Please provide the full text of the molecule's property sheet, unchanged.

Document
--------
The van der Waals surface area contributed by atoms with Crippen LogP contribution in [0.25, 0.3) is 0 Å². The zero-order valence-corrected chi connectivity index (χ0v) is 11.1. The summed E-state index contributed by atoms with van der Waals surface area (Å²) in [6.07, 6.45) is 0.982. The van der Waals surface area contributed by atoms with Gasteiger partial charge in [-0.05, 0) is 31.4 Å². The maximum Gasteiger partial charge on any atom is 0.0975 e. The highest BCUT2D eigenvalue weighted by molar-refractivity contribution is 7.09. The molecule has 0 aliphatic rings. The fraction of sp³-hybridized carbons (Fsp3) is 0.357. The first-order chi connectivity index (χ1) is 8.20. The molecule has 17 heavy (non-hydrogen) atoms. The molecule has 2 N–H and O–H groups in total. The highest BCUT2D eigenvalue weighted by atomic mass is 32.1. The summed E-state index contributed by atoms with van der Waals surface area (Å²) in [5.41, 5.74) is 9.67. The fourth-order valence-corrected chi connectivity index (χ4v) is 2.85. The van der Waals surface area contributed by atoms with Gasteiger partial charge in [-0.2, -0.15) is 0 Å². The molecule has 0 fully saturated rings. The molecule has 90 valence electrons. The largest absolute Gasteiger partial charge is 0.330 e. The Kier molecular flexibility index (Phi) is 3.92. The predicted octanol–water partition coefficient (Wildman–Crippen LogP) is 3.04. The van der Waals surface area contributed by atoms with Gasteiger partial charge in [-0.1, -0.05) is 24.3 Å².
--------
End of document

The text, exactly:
The van der Waals surface area contributed by atoms with Crippen LogP contribution in [0.25, 0.3) is 0 Å². The zero-order valence-corrected chi connectivity index (χ0v) is 11.1. The summed E-state index contributed by atoms with van der Waals surface area (Å²) in [6.07, 6.45) is 0.982. The van der Waals surface area contributed by atoms with Gasteiger partial charge in [-0.05, 0) is 31.4 Å². The maximum Gasteiger partial charge on any atom is 0.0975 e. The highest BCUT2D eigenvalue weighted by molar-refractivity contribution is 7.09. The molecule has 0 aliphatic rings. The fraction of sp³-hybridized carbons (Fsp3) is 0.357. The first-order chi connectivity index (χ1) is 8.20. The molecule has 17 heavy (non-hydrogen) atoms. The molecule has 2 N–H and O–H groups in total. The highest BCUT2D eigenvalue weighted by atomic mass is 32.1. The summed E-state index contributed by atoms with van der Waals surface area (Å²) in [5.41, 5.74) is 9.67. The fourth-order valence-corrected chi connectivity index (χ4v) is 2.85. The van der Waals surface area contributed by atoms with Gasteiger partial charge in [-0.2, -0.15) is 0 Å². The molecule has 0 fully saturated rings. The molecule has 90 valence electrons. The largest absolute Gasteiger partial charge is 0.330 e. The Kier molecular flexibility index (Phi) is 3.92. The predicted octanol–water partition coefficient (Wildman–Crippen LogP) is 3.04. The van der Waals surface area contributed by atoms with Gasteiger partial charge in [-0.1, -0.05) is 24.3 Å².